Why I won’t ever be an MP

ALP factional boss Senator Mark Arbib resigned. He gave a long statement to a press conference about letting Labor heal, and the toll being a politician takes on your family.

Was Mark Arbib’s decision made off the back of a mid-life crisis? The senator said despite what some might think, being a politician was a seven-day-a-week job.

“The time away from your kids, the time away from your spouse is incredibly hard,” he said.

Many years ago he promised his wife he would reassess his own professional life when he turned 40. He reached that milestone last November.

When he was promoted to assistant treasurer in December, he shared the news with his family over dinner.

“My daughter said to me, ‘Dad, is it going to mean more time away from home?’,” he said.

“I told her it will, she started crying and said, ‘Don’t take the job Dad, don’t take the job’.

“For me that says everything about the life of a politician, it says everything about the stress on family.”

MPs make huge sacrifices for their careers and often families have to bear the brunt of these sacrifices. I would never be able to make these sacrifices, because I would not be able to leave my family behind every week to go to Wellington.

I’d also be troubled because I think I would fail the good man test. I wouldn’t be able to help out my mates when they needed a hand moving house, or be there if their wife died, or their kids were in trouble and they needed a mate to look out for them. As an MP I’d be too busy fighting meaningless petty battles that contribute little to the greater good.

Much of what happens in Wellington is pointless. Winning minor tactical victories means losing focus on what matters. In the crazy filibustering of some silly legislation Labour took an urgent sitting through until the Saturday afternoon. One MP missed their daughter’s third birthday party because of this filibuster.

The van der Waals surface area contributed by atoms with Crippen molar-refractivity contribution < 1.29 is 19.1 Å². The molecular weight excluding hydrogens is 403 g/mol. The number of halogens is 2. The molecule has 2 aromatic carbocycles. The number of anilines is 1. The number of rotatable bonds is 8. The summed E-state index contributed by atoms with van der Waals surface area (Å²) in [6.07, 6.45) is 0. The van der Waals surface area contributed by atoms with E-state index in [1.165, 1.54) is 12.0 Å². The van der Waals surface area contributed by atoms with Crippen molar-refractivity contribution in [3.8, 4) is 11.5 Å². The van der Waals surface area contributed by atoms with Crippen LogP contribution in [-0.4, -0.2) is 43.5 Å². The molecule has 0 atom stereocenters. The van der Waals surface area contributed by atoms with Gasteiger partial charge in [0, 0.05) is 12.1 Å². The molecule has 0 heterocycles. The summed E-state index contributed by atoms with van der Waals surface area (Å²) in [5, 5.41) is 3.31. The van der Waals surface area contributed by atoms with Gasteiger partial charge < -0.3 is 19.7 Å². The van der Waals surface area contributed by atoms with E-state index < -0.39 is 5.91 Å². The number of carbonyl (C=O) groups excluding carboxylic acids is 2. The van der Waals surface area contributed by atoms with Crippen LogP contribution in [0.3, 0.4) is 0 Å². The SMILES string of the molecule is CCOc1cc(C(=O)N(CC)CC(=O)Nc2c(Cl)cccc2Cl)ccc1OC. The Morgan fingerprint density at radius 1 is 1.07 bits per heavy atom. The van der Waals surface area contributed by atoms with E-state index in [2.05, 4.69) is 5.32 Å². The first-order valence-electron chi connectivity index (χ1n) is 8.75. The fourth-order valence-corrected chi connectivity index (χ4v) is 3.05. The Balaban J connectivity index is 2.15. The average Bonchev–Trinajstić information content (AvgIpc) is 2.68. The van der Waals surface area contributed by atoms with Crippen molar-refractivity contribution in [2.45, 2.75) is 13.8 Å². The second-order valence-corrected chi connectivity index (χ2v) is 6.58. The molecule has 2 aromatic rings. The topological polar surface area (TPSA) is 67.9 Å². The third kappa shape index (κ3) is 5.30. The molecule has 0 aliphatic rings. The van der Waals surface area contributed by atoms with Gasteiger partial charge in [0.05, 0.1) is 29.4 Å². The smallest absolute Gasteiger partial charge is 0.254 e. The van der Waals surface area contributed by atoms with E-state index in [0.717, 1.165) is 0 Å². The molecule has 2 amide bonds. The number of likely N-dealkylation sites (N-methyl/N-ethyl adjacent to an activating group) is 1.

Maybe it was worth it, but they will never get the opportunity to go to their daughters third birthday ever again.

Being an MP in exchange for missing my daughters third birthday party simply wouldn’t be worth it to me. I once quit a high paying job in Sydney one Monday morning and flew back to Auckland on Thursday night because if I stayed working for that company I would have missed my son going to school on his first day. I wouldn’t compromise for that and I sure as hell wouldn’t compromise for flying to Wellington every week to listen politely to people I neither respect or even want to sit with.


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  • Nick K

    Very well said Cam.

  • Kosh103

    Is it becuase you would get next to no votes?

    • Jester

      You mean like Liarbor did?

      • Agent BallSack

        Don’t feed the trolls. Especially leftie ones that should be preparing lessons. Can’t wait for NS to be implemented, bet they find Kosh lacking in all areas especially English.

      • Super_Guest

        Nah, ABS, what Kosh needs is performance pay. I wonder if he could survive on $20 a week?

      • Kosh103

        Funny, I thought Labour had over 30 MPs in the house. Seems they got some votes.

    • Bobm (ex RNZN and Angry Croc)